That’s incredibly helpful. And then maybe just a question on the club openings for the year. So what would drive upside to sort of 170 franchise number that you laid out on the franchise side? And then maybe just a little more color on how you expect the corporate store portfolio to evolve given the Sunshine deal and a bigger opportunity there given the white space from Sunshine. Thanks.

Dorvin LivelyPresident

Sure, Alex. This is Dorvin. I’ll take that. One of the things that we said throughout kind of the latter half of 2021 was that we expected to see acceleration of our growth given that most of our clubs were open, and then we ended the year now we have all of our clubs open.

We certainly saw franchisee activity out there in the field in their areas that they have starting to submit sites. We opened 132 last year. We guided to the 170 this year. That 170 placements would not include Sunshine because that’s now — internally, we don’t recognize revenue on placements.

So that number would have been a bit higher if Sunshine was a stand-alone franchisee. Clearly, there was a pipeline in that territory that they owned. They have not fully built out their various area development agreements that they had at the time that deal was being marketed. We looked at the white space they had and their required development under their existing ADAs at the time and believe that there were incremental sites to be built.

You may recall, Alex, we’ve talked about in the past that virtually every time we rereview on the development agreement, we tend to add more sites to it just because the more we open, it seems like the more we can open. So that’s just one factor to keep in mind. But I think the crux to your question is that the franchisee sentiment has continued to get more positive and positive as we’ve kind of gotten into the state of where now there’s fewer cases with omicron. Obviously, there were some peaks in that back in late last year even into early January, but it’s started to subside.

But when you think about it, we didn’t have a single store closure during COVID. And when we open back up, the member base was still there, the economics of the model, although that has been impacted some with a bit fewer members, and Tom talked about earlier, slight impact from wage increases, etc. But net-net, when you look at the four-wall economics of our model, it’s still superior to about any kind of other four-wall box that you can invest in. So our private equity guys that own the businesses are extremely positive.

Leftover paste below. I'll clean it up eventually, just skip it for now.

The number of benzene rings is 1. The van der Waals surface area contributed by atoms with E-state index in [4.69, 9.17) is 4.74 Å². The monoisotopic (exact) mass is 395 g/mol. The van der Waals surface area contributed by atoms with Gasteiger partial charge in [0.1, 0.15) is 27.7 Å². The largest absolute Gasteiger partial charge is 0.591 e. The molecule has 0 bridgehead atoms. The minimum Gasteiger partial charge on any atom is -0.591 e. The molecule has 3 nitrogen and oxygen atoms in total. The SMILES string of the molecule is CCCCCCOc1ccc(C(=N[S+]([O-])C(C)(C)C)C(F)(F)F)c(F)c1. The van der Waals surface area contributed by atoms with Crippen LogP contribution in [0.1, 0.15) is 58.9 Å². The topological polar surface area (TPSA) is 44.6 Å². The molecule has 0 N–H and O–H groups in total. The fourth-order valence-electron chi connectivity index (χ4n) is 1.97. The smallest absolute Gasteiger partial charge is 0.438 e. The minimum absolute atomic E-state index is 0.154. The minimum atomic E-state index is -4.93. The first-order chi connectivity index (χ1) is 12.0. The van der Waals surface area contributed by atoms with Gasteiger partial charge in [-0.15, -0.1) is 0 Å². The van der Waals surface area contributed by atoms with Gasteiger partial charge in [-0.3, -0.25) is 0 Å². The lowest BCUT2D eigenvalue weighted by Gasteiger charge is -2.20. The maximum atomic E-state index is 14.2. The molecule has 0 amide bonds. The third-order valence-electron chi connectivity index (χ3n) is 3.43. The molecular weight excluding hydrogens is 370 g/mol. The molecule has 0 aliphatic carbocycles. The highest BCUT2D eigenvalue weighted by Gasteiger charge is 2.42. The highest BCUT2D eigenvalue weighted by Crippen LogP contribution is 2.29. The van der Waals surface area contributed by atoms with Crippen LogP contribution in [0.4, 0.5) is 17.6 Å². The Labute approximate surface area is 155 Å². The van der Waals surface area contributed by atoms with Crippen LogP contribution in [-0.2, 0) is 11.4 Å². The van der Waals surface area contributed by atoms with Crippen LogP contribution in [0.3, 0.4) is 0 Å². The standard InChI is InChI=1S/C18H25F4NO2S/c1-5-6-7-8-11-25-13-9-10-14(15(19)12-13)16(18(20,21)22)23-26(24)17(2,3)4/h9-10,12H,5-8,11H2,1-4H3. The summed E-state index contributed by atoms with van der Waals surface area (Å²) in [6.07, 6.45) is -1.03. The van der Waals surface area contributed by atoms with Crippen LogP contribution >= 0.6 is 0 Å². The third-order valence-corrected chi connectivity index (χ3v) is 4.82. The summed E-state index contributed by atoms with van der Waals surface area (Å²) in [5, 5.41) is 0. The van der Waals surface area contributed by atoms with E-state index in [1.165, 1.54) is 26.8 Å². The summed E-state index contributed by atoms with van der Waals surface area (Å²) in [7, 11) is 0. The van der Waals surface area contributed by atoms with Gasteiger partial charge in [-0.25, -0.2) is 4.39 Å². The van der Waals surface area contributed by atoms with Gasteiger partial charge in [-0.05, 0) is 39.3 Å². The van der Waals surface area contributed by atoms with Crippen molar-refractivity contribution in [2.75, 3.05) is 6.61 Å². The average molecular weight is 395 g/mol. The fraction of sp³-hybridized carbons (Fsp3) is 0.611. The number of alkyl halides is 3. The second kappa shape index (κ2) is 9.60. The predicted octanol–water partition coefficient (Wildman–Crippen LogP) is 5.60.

We still have other private equity guys that are trying to get in. And so we feel really good about it. We’ll have more — obviously, more info as we get throughout the year. But we’ve said that we’ll get back into that 200-plus range.

It’s just a matter of plan, not if.

Alex PerryBank of America Merrill Lynch — Analyst

Perfect. That’s really healpful. Best of luck going forward.

Chris RondeauChief Executive Officer

Thanks, Alex.

Operator

Thank you. Our next question comes from John Ivankoe of JPMorgan. John, your line is now open.

John IvankoeJPMorgan Chase and Company — Analyst

Thank you very much. The question was also on the 170 of placements or, I guess, franchise unit development being an approximate of that. There was at least some conversation that — or some thought at various points in ’21 that ’22 — given your current run rate for ’21 development, that ’22 development would actually be above or at least in line with the 200-plus type of run rate that you’re on, basically 2019 and before. So I just wanted to see if there were any constraints on the franchise side that we should be sensitive to, especially as we think about ’23, ’24.

Are they still rebuilding balance sheets? Is it staffing that they might be concerned about, even though there only are 12 to 15 employees per gym? Is it things like omicron? Or is it permitting construction, the other types of delays that we’re hearing about broadly in the marketplace? You could talk about what may be transitory and specific to ’22 in terms of perhaps constraining that unit development versus what may be more structural.